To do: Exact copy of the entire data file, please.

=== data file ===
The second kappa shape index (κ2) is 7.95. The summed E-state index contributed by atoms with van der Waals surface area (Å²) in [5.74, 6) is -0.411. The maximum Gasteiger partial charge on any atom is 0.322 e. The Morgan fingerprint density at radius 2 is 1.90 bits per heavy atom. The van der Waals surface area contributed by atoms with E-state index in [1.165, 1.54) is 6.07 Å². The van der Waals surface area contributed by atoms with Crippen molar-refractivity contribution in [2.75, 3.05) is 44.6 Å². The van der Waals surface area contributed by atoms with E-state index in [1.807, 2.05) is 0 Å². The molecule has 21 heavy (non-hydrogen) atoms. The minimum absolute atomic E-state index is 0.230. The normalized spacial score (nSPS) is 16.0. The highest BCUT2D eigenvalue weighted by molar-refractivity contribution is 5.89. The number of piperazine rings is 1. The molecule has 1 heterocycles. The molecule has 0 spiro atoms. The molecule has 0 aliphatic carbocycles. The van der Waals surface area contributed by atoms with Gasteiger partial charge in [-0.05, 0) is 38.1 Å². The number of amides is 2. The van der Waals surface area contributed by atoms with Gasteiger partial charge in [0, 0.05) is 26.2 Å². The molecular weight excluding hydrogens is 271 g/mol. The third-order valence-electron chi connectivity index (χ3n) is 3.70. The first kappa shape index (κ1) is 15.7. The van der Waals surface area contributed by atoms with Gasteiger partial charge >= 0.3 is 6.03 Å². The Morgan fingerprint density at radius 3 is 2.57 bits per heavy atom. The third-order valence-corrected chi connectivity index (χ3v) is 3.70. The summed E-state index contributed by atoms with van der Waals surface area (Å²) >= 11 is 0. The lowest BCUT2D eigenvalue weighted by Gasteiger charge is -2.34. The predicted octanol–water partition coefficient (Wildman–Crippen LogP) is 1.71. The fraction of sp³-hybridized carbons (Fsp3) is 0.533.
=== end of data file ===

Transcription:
The second kappa shape index (κ2) is 7.95. The summed E-state index contributed by atoms with van der Waals surface area (Å²) in [5.74, 6) is -0.411. The maximum Gasteiger partial charge on any atom is 0.322 e. The Morgan fingerprint density at radius 2 is 1.90 bits per heavy atom. The van der Waals surface area contributed by atoms with E-state index in [1.165, 1.54) is 6.07 Å². The van der Waals surface area contributed by atoms with Crippen molar-refractivity contribution in [2.75, 3.05) is 44.6 Å². The van der Waals surface area contributed by atoms with E-state index in [1.807, 2.05) is 0 Å². The molecule has 21 heavy (non-hydrogen) atoms. The minimum absolute atomic E-state index is 0.230. The normalized spacial score (nSPS) is 16.0. The highest BCUT2D eigenvalue weighted by molar-refractivity contribution is 5.89. The number of piperazine rings is 1. The molecule has 1 heterocycles. The molecule has 0 spiro atoms. The molecule has 0 aliphatic carbocycles. The van der Waals surface area contributed by atoms with Gasteiger partial charge in [-0.05, 0) is 38.1 Å². The number of amides is 2. The van der Waals surface area contributed by atoms with Gasteiger partial charge in [0, 0.05) is 26.2 Å². The molecular weight excluding hydrogens is 271 g/mol. The third-order valence-electron chi connectivity index (χ3n) is 3.70. The first kappa shape index (κ1) is 15.7. The van der Waals surface area contributed by atoms with Gasteiger partial charge >= 0.3 is 6.03 Å². The Morgan fingerprint density at radius 3 is 2.57 bits per heavy atom. The third-order valence-corrected chi connectivity index (χ3v) is 3.70. The summed E-state index contributed by atoms with van der Waals surface area (Å²) >= 11 is 0. The lowest BCUT2D eigenvalue weighted by Gasteiger charge is -2.34. The predicted octanol–water partition coefficient (Wildman–Crippen LogP) is 1.71. The fraction of sp³-hybridized carbons (Fsp3) is 0.533.